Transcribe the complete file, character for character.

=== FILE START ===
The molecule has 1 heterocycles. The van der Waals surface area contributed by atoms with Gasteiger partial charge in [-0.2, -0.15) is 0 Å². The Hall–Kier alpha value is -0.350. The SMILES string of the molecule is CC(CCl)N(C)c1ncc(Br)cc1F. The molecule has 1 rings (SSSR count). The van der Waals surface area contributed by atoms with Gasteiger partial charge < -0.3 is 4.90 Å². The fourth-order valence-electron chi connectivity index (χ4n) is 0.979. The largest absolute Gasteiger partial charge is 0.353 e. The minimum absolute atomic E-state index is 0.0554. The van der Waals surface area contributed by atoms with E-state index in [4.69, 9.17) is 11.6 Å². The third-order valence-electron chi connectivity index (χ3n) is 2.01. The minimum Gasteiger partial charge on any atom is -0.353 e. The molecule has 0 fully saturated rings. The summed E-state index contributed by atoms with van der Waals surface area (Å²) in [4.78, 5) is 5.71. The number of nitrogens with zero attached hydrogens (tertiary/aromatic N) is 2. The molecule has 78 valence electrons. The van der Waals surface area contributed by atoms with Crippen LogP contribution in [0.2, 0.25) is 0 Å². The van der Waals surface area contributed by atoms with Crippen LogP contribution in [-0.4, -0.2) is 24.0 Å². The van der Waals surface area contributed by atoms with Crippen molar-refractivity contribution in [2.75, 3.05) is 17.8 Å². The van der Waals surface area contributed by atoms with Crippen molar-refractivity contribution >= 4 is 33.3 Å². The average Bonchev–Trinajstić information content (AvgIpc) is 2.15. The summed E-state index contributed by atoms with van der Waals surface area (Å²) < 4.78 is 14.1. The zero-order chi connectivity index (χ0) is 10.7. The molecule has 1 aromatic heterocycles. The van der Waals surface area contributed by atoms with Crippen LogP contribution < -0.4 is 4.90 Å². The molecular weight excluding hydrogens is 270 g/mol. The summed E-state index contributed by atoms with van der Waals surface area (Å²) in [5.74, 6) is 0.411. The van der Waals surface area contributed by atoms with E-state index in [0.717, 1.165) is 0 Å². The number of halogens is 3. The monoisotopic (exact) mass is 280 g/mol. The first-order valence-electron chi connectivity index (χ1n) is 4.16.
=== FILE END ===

The molecule has 1 heterocycles. The van der Waals surface area contributed by atoms with Gasteiger partial charge in [-0.2, -0.15) is 0 Å². The Hall–Kier alpha value is -0.350. The SMILES string of the molecule is CC(CCl)N(C)c1ncc(Br)cc1F. The molecule has 1 rings (SSSR count). The van der Waals surface area contributed by atoms with Gasteiger partial charge < -0.3 is 4.90 Å². The fourth-order valence-electron chi connectivity index (χ4n) is 0.979. The largest absolute Gasteiger partial charge is 0.353 e. The minimum absolute atomic E-state index is 0.0554. The van der Waals surface area contributed by atoms with E-state index in [4.69, 9.17) is 11.6 Å². The third-order valence-electron chi connectivity index (χ3n) is 2.01. The minimum Gasteiger partial charge on any atom is -0.353 e. The molecule has 0 fully saturated rings. The summed E-state index contributed by atoms with van der Waals surface area (Å²) in [4.78, 5) is 5.71. The number of nitrogens with zero attached hydrogens (tertiary/aromatic N) is 2. The molecule has 78 valence electrons. The van der Waals surface area contributed by atoms with Crippen LogP contribution in [0.2, 0.25) is 0 Å². The van der Waals surface area contributed by atoms with Crippen LogP contribution in [-0.4, -0.2) is 24.0 Å². The van der Waals surface area contributed by atoms with Crippen molar-refractivity contribution in [2.75, 3.05) is 17.8 Å². The van der Waals surface area contributed by atoms with Crippen molar-refractivity contribution >= 4 is 33.3 Å². The average Bonchev–Trinajstić information content (AvgIpc) is 2.15. The summed E-state index contributed by atoms with van der Waals surface area (Å²) < 4.78 is 14.1. The zero-order chi connectivity index (χ0) is 10.7. The molecule has 1 aromatic heterocycles. The van der Waals surface area contributed by atoms with Crippen LogP contribution < -0.4 is 4.90 Å². The molecular weight excluding hydrogens is 270 g/mol. The summed E-state index contributed by atoms with van der Waals surface area (Å²) in [5.74, 6) is 0.411. The van der Waals surface area contributed by atoms with E-state index in [0.717, 1.165) is 0 Å². The number of halogens is 3. The monoisotopic (exact) mass is 280 g/mol. The first-order valence-electron chi connectivity index (χ1n) is 4.16.